Latinos and Blacks Will Save the Country

Gobsmacked by news that Biden admin sent a ton of baby formula to border during a shortage. And we’re also printing $40b to give to Ukraine. I’m starting to sense a pattern here. I always thought it was hyperbole when Trump said that the GOP doesn’t like their voters.

Wrote up a couple Babylon Bee satirical headlines: “Local Man Hopes Mexico And Ukraine Will Reciprocate in Sending U.S. Baby Formula And Money When We're Out Of Both” and “Congressman Defends $40b To Ukraine: 'In American Money, That's Like $10!’”. Maybe I should’ve said, “In Government Money, that’s like $10!"

But there is great cause for hope: the irony of ironies is that our country will be saved, if it is to be saved, by Blacks and Hispanics who are the ones who are beginning to resist the Left. 

Hispanics are moving from 65% Democrat to closer to 55% and a commentator said that if Hispanics go just to 50-50, it’s an “extinction-level event for the Democrat party”. The amazing thing is that a recent proposition against Affirmative Action in California (of all places) was opposed more by Democrat blacks and hispanics than Democrat whites! In other words, white Democrats are more in favor of racial preferences for minorities than blacks or hispanics. We’ve come a long way baby. But that is the trend: rich whites are becoming more and more liberal which turns off working class blacks and hispanics. 

It would also be ironic if the illegal immigration that the Left desperately wants leads to their own demise by importing a more socially conservative resident (usually Catholic) and one who, being unafraid of hard work, is naturally dubious toward reparations for Blacks or Affirmative Action. The say the arc of history bends towards justice, and there would be a rough justice if the Democrats’ cynical minorities gambit fails.

May 13, 2022

Shea & Zmirak, Brothers From a Nudder Mother

So for ol' time's sake I went out to proto-blogger Shea’s website hoping I could find some solidarity for once, some cheap comfort, and to mea culpa, “I was wrong about Bush in ’04 and you were right and now I’m on your side with respect to the proxy war with Russia.”  Figured he'd be against printing $40b to Ukraine given what it could do in this country. Hoped he might even put in a good word for Biden overreach on the disinformation campaign and how the Patriot Act ended up being a killer of civil liberties and...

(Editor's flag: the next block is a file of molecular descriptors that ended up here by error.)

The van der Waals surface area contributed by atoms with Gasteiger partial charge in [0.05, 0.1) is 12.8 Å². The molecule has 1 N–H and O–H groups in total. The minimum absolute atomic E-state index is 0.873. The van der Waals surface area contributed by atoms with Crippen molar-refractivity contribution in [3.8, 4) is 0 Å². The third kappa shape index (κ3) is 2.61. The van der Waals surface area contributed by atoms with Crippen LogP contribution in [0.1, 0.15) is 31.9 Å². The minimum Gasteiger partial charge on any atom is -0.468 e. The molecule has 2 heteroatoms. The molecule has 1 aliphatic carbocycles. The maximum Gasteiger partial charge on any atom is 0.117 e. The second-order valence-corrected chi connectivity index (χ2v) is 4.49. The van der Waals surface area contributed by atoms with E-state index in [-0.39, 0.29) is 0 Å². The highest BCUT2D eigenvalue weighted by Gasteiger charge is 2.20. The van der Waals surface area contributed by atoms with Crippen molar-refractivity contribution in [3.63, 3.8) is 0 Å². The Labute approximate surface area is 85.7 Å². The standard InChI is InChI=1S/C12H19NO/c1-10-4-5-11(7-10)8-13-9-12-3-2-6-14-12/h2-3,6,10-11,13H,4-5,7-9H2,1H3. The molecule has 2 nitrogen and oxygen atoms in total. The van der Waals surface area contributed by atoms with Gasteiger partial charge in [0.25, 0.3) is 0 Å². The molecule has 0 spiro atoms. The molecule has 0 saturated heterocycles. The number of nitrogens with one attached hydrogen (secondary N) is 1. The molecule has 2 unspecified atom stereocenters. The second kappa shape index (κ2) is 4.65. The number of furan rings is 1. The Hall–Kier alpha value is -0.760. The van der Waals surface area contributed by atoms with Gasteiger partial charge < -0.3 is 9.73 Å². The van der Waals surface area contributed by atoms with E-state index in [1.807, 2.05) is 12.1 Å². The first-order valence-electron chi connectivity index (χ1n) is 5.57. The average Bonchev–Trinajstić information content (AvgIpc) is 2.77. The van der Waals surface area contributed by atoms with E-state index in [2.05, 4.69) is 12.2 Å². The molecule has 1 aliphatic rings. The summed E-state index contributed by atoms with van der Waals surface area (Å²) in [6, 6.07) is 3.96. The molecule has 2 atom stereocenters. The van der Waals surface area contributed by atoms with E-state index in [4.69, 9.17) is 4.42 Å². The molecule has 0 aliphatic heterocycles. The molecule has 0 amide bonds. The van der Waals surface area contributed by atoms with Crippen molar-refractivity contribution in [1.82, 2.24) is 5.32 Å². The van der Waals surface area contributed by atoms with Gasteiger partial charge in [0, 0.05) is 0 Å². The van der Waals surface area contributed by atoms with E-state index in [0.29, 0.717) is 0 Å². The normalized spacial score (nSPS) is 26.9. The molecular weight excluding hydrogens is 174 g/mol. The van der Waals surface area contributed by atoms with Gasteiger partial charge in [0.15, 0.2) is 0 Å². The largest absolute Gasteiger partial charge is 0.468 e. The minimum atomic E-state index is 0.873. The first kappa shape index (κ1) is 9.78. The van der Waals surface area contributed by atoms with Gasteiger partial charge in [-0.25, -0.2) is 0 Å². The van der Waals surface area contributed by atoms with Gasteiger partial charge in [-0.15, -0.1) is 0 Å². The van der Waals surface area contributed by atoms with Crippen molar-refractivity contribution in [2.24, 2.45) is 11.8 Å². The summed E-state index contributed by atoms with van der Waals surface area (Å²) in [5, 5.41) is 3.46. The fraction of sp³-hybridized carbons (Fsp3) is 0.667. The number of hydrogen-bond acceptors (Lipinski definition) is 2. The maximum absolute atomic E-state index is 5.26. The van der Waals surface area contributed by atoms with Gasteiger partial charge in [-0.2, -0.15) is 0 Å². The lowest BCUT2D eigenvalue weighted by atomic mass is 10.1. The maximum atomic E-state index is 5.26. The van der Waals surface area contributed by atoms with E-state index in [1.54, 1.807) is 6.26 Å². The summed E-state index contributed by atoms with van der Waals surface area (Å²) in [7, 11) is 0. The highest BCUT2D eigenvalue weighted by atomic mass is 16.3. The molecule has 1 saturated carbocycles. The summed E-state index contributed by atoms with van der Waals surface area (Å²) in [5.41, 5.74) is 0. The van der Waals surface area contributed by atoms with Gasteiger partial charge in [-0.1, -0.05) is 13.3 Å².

Ha, life isn’t a fairytale. He’s got his tribe and I’ve got mine and he doesn't appeared concerned that his president is daring Russia to start a nuclear war let alone give a rat's ass if the 1/6rs rot in jail. 

Instead he’s just his old self, bitter at how the GOP (the dog that caught the car) is going to get credit for rolling back Roe v. Wade. He’d prefer it happen any other way than that way and posted a video from a pro-choicer who says that overturning Roe is just another in a long line of misogynic GOP capers. 

Maybe he’s just a prisoner of his Left Coast media or just stubbornly tribal. Or is micro-targeting his intended audience. 

He also posted the obligatory screed against his bete noir John Zmirak and I marveled at how he and Zmirak are like twins albeit at opposite ends of the political spectrum. Stylistically both brutal warriors. They're either both right or both wrong in terms of style so they apparently agree that God wants them to be that way. They see the world as Manichean and feel no compunction, as I increasingly do*. It's so interesting to me to see Christians who don't play nice or see any merit in the opponent's argument.  Just hard to figure where anger is righteous and when it turns unrighteous. And of course what may be good for Shea and Zmirak might not be good for the average Christian to model. God calls people to different roles.

Perhaps that even extends to politics. Perhaps God doesn't call us to be consistent individually but that the Body of Christ as a whole to be complimentary if not consistent. So if Dr. Cornel West isn't pro-life or doesn't care about due process for 1/6rs, that's because his role is to advocate for Blacks and women outside the womb (despite the damage to their conscience and spiritual life). Others defend the unborn and due process, but their role isn't to lobby for greater controls over police or equal justice for blacks. 

I suppose it's just completely unrealistic on this earth to expect someone else to be politically consistent and prideful to expect it in ourselves. We're not wired that way. We're wired as tribal people, not disembodied brains that calculate and measure rationally like Spock. 

* Someone said on Twitter recently: "The most basic failure of the conservative movement...is they embraced the suicidal libertarian notion that power could be destroyed and so they are doomed to lose every engagement from the outset...The side that wants to win will always beat the side that just wants to be left alone."